Tuesday, September 24, 2013

A visual tour de force that says you're definitely in Berkeley

The Rotante Dal Foro Centrale / A visual tour de force

Look, how the floor of heaven
is thick inlaid with patines of bright gold;
There's not the smallest orb which thou behold'st
But in his motion like an angel sings ...
Such harmony is in immortal souls;
But, whilst this muddy vesture of decay
Doth grossly close it in, we cannot hear it.

~ William Shakespeare, from The Merchant of Venice

The Rotante Dal Foro Centrale is a shining orb measuring six and one-half feet in diameter. It sits on a swatch of circular bricks surrounded by a bed of bright green grass amid a tall grove of California redwood trees. It's a head turner and an eye opener that's located just off bustling Oxford Street, along a busy pathway near the western entrance of the 178-acre University of California campus in Berkeley, across the bay from San Francisco.

Walking by the Rotante Dal Foro Centrale, as I did on a recent sunny Saturday afternoon, it garnered my attention. And, it grabbed the attention of many others, too: UC students, tourists, football fans heading across campus to Memorial Stadium and locals just up from downtown Berkeley, who snapped photographs standing next to the bronze sphere, peered through it, touched it and stared curiously at it. I suppose small children could crawl through it, though I wouldn't recommend it. Yet, it's opening is big enough to leave gifts or secret notes inside.

The Rotante Dal Foro Centrale is the creation of the Italian sculptor Arnaldo Pomodoro (b. 1926), who has sculpted variations of the "Sphere Within Sphere" that are located around the world, including at the United Nations Headquarters in New York; the Hirshhorn Museum and Sculpture Garden in Washington, D.C.; Tehran Museum of Contemporary Art, Iran; and Tel Aviv University, Israel.

While some have suggested that the Rotante Dal Foro Centrale resembles a huge eyeball gazing at us, one can't help wonder if the sculpture's design is meant to symbolize the September 11 attacks on America because of its explosive appearance.

On a campus filled with political and counterculture history, classic architecture and freestanding art that includes both modern abstracts and artistic gods and goddesses -- plus an assortment of bears reflecting the school mascot Oski -- leave it to a burnished metal ball with a large jagged hole to be a visual and conversational tour de force.

It's a campus landmark that definitely says you're in Berkeley.

Photograph of Rotante Dal Foro Centrale by Michael Dickens, copyright 2013.

Tuesday, September 17, 2013

Rafael Nadal: Returning to form and structure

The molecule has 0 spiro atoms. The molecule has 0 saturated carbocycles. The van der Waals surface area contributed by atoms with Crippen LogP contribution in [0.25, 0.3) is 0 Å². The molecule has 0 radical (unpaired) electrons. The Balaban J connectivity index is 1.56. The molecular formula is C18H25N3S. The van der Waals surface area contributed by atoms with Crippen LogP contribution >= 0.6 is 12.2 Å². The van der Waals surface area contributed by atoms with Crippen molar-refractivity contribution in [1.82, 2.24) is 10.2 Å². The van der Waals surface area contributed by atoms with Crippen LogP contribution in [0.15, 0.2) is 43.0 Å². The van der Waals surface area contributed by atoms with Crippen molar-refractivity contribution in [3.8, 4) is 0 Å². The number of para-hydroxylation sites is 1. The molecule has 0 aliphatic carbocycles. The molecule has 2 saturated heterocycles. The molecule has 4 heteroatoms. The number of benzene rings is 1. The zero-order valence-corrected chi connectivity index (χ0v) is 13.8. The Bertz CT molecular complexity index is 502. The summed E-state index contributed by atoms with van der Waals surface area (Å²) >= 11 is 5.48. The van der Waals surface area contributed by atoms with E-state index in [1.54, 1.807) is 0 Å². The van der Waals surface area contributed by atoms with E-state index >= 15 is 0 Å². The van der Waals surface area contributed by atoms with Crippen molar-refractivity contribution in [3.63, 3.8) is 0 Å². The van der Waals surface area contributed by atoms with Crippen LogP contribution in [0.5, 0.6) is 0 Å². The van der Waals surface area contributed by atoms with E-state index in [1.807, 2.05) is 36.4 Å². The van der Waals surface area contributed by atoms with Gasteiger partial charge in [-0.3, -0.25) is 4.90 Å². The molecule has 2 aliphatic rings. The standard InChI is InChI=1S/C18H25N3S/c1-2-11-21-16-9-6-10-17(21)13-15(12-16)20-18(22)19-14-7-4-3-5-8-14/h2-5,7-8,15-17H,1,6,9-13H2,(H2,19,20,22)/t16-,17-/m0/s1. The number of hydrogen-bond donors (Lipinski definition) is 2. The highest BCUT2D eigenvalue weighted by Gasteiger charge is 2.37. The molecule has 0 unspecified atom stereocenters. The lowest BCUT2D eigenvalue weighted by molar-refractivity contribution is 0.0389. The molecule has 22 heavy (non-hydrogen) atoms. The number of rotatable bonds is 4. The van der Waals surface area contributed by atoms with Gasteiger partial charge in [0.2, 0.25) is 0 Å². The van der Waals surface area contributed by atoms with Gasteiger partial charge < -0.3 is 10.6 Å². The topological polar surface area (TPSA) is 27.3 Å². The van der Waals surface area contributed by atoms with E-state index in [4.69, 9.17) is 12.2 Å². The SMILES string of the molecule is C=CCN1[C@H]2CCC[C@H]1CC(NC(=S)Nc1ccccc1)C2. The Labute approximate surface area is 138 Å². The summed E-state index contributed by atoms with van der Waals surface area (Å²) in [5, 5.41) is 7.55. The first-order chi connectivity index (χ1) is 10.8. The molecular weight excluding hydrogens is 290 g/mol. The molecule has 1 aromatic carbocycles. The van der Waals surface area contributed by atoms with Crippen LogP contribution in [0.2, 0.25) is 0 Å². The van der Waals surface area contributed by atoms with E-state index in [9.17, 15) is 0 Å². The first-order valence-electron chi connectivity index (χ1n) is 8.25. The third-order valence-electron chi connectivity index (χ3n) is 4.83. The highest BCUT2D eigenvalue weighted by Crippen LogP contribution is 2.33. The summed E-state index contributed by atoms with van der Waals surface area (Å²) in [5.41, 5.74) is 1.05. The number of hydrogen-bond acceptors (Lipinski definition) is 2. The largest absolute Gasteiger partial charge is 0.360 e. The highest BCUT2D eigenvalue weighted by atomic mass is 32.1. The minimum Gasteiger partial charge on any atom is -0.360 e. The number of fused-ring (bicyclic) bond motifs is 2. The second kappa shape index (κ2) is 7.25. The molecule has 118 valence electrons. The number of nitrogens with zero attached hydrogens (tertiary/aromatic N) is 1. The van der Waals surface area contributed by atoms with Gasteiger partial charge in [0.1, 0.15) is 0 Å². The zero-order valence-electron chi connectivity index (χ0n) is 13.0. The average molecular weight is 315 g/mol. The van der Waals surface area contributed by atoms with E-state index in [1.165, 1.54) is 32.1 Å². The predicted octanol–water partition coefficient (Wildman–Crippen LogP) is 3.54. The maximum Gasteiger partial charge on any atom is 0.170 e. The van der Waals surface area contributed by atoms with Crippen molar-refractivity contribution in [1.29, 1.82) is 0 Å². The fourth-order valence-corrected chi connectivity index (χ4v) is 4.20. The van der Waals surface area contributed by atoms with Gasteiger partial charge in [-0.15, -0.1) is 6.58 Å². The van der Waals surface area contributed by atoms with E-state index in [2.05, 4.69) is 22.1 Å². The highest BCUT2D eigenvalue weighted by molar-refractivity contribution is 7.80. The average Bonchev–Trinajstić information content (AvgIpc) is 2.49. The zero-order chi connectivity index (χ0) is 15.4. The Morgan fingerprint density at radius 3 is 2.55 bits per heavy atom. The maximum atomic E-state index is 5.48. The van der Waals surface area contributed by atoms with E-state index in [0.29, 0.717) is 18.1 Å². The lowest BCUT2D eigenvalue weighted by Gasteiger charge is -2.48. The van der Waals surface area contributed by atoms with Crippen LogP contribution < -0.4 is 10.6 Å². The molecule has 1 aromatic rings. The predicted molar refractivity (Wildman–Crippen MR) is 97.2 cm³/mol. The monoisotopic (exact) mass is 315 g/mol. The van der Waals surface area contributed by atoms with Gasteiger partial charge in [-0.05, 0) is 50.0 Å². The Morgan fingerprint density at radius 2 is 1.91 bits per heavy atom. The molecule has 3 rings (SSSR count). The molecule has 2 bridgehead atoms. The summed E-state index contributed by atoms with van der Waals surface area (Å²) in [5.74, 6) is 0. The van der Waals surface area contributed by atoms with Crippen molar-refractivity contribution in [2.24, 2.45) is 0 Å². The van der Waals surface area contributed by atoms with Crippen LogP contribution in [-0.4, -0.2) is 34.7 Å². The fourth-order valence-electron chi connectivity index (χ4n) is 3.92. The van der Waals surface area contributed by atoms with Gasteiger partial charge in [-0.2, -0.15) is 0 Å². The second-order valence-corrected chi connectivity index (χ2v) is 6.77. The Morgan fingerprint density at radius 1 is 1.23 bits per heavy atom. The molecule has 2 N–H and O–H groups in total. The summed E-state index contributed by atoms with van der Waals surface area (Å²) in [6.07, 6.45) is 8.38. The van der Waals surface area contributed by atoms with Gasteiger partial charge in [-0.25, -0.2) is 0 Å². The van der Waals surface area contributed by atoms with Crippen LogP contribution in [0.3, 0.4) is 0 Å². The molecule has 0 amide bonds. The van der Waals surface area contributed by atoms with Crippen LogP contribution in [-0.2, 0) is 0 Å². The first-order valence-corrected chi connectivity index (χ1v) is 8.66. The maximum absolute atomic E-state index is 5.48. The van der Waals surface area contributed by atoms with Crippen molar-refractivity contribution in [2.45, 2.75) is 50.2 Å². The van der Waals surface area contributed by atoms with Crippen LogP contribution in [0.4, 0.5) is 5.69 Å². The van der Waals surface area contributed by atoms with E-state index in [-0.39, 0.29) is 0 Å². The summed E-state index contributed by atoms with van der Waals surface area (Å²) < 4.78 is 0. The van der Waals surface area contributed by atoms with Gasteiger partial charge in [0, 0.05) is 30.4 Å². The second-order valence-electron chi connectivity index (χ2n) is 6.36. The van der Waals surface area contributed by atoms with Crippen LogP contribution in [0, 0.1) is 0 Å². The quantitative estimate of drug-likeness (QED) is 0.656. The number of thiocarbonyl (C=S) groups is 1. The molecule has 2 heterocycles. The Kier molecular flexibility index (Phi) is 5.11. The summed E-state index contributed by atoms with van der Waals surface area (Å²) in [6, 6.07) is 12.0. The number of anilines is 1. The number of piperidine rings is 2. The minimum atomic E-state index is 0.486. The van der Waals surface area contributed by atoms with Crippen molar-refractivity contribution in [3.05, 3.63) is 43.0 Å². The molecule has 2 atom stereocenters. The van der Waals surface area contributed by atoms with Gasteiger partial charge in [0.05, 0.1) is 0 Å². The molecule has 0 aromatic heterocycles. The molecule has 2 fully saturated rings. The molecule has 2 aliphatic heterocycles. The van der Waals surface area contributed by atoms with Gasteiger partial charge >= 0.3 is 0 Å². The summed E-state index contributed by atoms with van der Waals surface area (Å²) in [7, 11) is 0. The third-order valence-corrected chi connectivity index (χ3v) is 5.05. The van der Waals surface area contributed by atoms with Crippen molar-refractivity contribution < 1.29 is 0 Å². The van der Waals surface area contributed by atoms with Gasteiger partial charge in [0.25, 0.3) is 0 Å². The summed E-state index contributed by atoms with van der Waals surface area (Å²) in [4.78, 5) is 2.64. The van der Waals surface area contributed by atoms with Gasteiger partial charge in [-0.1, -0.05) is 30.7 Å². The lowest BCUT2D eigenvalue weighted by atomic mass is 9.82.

Rafael Nadal / Thirteen is an amazing number.

When Rafael Nadal won the 2013 U.S. Open singles championship last week with a convincing 6-2, 3-6, 6-4, 6-1 victory over his new arch rival, No. 1 Novak Djokovic, it marked the completion of a remarkable comeback that even the 27-year-old Spaniard would deem astonishing.

Nadal won in 3 hours and 20 minutes on a hard court surface that, while it remains his least favorite, he has been a perfect 22-0 on this summer.

What an enjoyable run it has been for Nadal. He has won two Grand Slams, eight other ATP titles and amassed a 61-3 record in 2013. Then, last weekend, he kept his commitment to represent Spain in the Davis Cup playoffs and contributed wins in both singles and doubles that clinched a berth for his country in the 2014 World Group.

Consider this: A year ago, Nadal watched the U.S. Open from his home on the Spanish island of Majorca, his knees battered and his ego bruised. His 2012 ended unceremoniously with an early, second-round exit from Wimbledon, and he didn't play again until February of this year. Following Nadal via social media, his fans worldwide feared the worst for their beloved hero and many turned away from tennis altogether.

After skipping the Australian Open, Nadal resurfaced after a seven-month sabbatical to play in a clay-court event in Chile. Although he didn't win in his first tournament back on tour, he began to reinvent himself.

The hands of a champion. 
Soon, Nadal began to win nearly every tournament in sight: Sao Paulo, Acapulco, Indian Wells, Barcelona, Madrid, Rome, Roland Garros, Montreal and Cincinnati leading up to the U.S. Open. His only setback on clay was losing to Djokovic in the final at Monte Carlo. It remains a mystery as to why he lost in the first round on grass at Wimbledon after a successful clay-court season. However, throughout much of the year, Nadal has looked more fit -- both mentally and physically -- and the mood, both in his camp and among his fans, improved tremendously with each title he won.

At the U.S. Open, the relentless Nadal, who by then had discarded his familiar knee wrap, was a favorite among fans and became a huge drawing card at Arthur Ashe Stadium. When he beat Djokovic in the final, he joyfully sobbed while rolling around on the surface of the world's largest tennis arena. Then, he basked in the glow of the lights shining down upon him as he hoisted the winner's trophy for a world-wide audience to enjoy. Before he flew home to Spain, Nadal made the rounds of the New York media, including an appearance on PBS's Charlie Rose, clutching the trophy.

"For a few things, this is probably the most emotional one in my career," said Nadal, after winning his second U.S. Open crown. He has faced Djokovic in three of the last four Open finals. "I felt that I did everything right to have my chance here. You play one match against one of the best players in the history in Novak and No. 1 in the world on probably his favorite surface. I knew I had to be almost perfect to win. It means a lot for me to have this trophy with me today."

Although Djokovic enjoys an 11-7 edge on hard courts, he's managed to win only three of his 11 encounters in Grand Slams against Nadal, who now leads what many consider the most prolific series in Open era history 22-15.

After losing to No. 2 Nadal on a cool evening in Arthur Ashe Stadium, Djokovic praised his opponent, saying: "He was too good. He definitely deserved to win this match and this trophy."

At work chasing after No. 1.
Nadal now owns 13 major titles, which places him third all-time behind Roger Federer (17) and Pete Sampras (14). Nadal has won eight French Opens, two Wimbledons, two U.S. Opens and one Australian Open. He has won at least one Grand Slam title in each of the past nine years, and he holds a winning record against his biggest rivals -- Djokovic, Federer and Andy Murray. So, his chances of catching -- and, maybe, surpassing -- Sampras next year are very good. And, if his knees remain healthy, why shouldn't he be in the conversation about catching and surpassing Federer?

"Thirteen is an amazing number," said Nadal, whose self-belief and competitive nature on the court are among his biggest attributes and contributes to his immense popularity among tennis fans. Adds Djokovic: "He's definitely one of the best tennis players to ever play the game."